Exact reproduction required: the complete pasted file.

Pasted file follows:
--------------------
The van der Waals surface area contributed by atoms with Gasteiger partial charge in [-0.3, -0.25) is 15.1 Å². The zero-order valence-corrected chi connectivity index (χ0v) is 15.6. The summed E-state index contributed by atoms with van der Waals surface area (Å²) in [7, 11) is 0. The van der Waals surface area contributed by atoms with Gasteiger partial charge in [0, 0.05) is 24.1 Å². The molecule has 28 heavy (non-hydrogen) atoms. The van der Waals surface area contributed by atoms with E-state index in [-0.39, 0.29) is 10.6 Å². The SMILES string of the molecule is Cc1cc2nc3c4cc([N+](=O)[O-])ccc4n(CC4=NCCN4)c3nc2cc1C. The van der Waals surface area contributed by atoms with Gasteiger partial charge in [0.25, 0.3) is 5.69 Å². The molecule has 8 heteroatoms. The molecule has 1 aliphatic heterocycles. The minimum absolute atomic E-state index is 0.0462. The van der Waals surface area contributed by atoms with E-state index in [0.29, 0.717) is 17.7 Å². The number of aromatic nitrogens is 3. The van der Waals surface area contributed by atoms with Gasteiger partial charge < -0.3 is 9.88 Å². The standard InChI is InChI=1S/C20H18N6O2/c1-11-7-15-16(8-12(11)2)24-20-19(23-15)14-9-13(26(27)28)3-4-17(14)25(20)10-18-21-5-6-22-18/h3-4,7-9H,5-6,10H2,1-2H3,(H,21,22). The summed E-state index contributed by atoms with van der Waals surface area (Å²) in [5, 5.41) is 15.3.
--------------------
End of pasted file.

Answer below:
The van der Waals surface area contributed by atoms with Gasteiger partial charge in [-0.3, -0.25) is 15.1 Å². The zero-order valence-corrected chi connectivity index (χ0v) is 15.6. The summed E-state index contributed by atoms with van der Waals surface area (Å²) in [7, 11) is 0. The van der Waals surface area contributed by atoms with Gasteiger partial charge in [0, 0.05) is 24.1 Å². The molecule has 28 heavy (non-hydrogen) atoms. The van der Waals surface area contributed by atoms with E-state index in [-0.39, 0.29) is 10.6 Å². The SMILES string of the molecule is Cc1cc2nc3c4cc([N+](=O)[O-])ccc4n(CC4=NCCN4)c3nc2cc1C. The van der Waals surface area contributed by atoms with Gasteiger partial charge in [0.25, 0.3) is 5.69 Å². The molecule has 8 heteroatoms. The molecule has 1 aliphatic heterocycles. The minimum absolute atomic E-state index is 0.0462. The van der Waals surface area contributed by atoms with E-state index in [0.29, 0.717) is 17.7 Å². The number of aromatic nitrogens is 3. The van der Waals surface area contributed by atoms with Gasteiger partial charge < -0.3 is 9.88 Å². The standard InChI is InChI=1S/C20H18N6O2/c1-11-7-15-16(8-12(11)2)24-20-19(23-15)14-9-13(26(27)28)3-4-17(14)25(20)10-18-21-5-6-22-18/h3-4,7-9H,5-6,10H2,1-2H3,(H,21,22). The summed E-state index contributed by atoms with van der Waals surface area (Å²) in [5, 5.41) is 15.3.